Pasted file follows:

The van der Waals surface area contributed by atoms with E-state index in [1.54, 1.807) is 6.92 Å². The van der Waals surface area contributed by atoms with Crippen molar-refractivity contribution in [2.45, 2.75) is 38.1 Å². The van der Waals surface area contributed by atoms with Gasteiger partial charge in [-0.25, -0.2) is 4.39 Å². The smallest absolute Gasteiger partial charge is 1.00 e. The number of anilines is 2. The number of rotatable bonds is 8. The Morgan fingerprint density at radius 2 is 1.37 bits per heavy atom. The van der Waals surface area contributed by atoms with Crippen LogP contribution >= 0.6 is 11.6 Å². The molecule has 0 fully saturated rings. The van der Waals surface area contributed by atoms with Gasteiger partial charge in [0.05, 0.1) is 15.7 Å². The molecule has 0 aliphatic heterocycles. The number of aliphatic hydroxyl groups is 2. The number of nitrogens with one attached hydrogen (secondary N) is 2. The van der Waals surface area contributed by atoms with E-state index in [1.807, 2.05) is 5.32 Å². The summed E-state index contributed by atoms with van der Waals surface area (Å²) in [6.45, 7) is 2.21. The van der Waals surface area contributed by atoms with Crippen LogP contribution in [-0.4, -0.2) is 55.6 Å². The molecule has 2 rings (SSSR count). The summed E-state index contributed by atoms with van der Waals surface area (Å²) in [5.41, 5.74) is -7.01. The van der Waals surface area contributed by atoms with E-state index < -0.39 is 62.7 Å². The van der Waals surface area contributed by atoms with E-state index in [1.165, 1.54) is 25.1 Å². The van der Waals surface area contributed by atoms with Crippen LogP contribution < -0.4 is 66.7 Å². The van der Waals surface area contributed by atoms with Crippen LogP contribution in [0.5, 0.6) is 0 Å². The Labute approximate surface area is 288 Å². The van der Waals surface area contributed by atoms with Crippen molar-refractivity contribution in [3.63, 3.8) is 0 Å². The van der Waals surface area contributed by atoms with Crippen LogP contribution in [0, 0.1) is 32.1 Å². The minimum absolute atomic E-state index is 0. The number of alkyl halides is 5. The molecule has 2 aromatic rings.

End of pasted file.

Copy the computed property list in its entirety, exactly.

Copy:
The van der Waals surface area contributed by atoms with E-state index in [1.54, 1.807) is 6.92 Å². The van der Waals surface area contributed by atoms with Crippen molar-refractivity contribution in [2.45, 2.75) is 38.1 Å². The van der Waals surface area contributed by atoms with Gasteiger partial charge in [-0.25, -0.2) is 4.39 Å². The smallest absolute Gasteiger partial charge is 1.00 e. The number of anilines is 2. The number of rotatable bonds is 8. The Morgan fingerprint density at radius 2 is 1.37 bits per heavy atom. The van der Waals surface area contributed by atoms with Crippen LogP contribution >= 0.6 is 11.6 Å². The molecule has 0 fully saturated rings. The van der Waals surface area contributed by atoms with Gasteiger partial charge in [0.05, 0.1) is 15.7 Å². The molecule has 0 aliphatic heterocycles. The number of aliphatic hydroxyl groups is 2. The number of nitrogens with one attached hydrogen (secondary N) is 2. The van der Waals surface area contributed by atoms with E-state index in [1.807, 2.05) is 5.32 Å². The summed E-state index contributed by atoms with van der Waals surface area (Å²) in [6.45, 7) is 2.21. The van der Waals surface area contributed by atoms with Crippen LogP contribution in [-0.4, -0.2) is 55.6 Å². The molecule has 2 rings (SSSR count). The summed E-state index contributed by atoms with van der Waals surface area (Å²) in [5.41, 5.74) is -7.01. The van der Waals surface area contributed by atoms with E-state index < -0.39 is 62.7 Å². The van der Waals surface area contributed by atoms with E-state index in [1.165, 1.54) is 25.1 Å². The van der Waals surface area contributed by atoms with Crippen LogP contribution < -0.4 is 66.7 Å². The van der Waals surface area contributed by atoms with Crippen LogP contribution in [0.5, 0.6) is 0 Å². The Labute approximate surface area is 288 Å². The van der Waals surface area contributed by atoms with Crippen molar-refractivity contribution in [3.63, 3.8) is 0 Å². The van der Waals surface area contributed by atoms with Crippen LogP contribution in [0, 0.1) is 32.1 Å². The minimum absolute atomic E-state index is 0. The number of alkyl halides is 5. The molecule has 2 aromatic rings.